German Chancellor Olaf Scholz has emphasized the importance of increasing renewable energy production in order to lower electricity prices for Germany’s industrial sector, rather than relying on subsidies, as reported by Reuters on May 6. Scholz’s statement was in response to proposals by Germany’s economy ministry, led by Robert Habeck of the Greens, for a subsidized price of EUR0.06 (USD0.07) per kilowatt hour (kWh) until 2030. Habeck estimated that the proposed subsidy plan would cost between EUR25bn and 30bn in total. However, Finance Minister Christian Lindner, leader of the pro-business FDP, swiftly opposed the subsidy scheme, citing a lack of funding.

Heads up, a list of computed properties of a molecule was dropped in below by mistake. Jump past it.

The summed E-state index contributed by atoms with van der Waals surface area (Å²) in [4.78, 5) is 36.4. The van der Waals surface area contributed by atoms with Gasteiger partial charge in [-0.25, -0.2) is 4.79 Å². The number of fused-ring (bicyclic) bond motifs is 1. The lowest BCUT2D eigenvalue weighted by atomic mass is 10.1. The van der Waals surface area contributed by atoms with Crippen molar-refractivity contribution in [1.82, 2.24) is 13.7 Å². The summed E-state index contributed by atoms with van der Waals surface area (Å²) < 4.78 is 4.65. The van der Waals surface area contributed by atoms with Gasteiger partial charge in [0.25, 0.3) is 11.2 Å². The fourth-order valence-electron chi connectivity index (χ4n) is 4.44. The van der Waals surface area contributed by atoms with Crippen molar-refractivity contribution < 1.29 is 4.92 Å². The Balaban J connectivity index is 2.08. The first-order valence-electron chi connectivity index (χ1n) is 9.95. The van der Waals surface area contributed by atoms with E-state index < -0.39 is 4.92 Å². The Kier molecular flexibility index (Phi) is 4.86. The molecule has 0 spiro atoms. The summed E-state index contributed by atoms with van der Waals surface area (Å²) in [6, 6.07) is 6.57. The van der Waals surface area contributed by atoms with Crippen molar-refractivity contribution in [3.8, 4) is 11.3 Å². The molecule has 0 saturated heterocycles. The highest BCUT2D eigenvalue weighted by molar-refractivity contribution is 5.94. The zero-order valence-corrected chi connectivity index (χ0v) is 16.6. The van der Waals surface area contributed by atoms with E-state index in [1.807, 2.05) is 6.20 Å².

According to a study by Allianz Trade, German industry is expected to pay approximately 40% more for energy in 2023 than in 2021, prior to the energy crisis triggered by Russia’s invasion of Ukraine. Despite the legislation passed by Berlin worth around EUR100bn to cap electricity and gas prices for households and industry from January 2023, industrial companies still complain of high electricity prices that put them at a disadvantage compared to their counterparts in countries such as the US and China. To address this, Scholz believes that boosting power transmission networks and renewable power production is the best way to lower power prices and achieve climate targets. Germany plans to raise the share of renewables in total power output from 49.6% in 2022 to 80% in 2030, with an aim to reduce 65% of its carbon dioxide emissions by then compared to 1990 levels.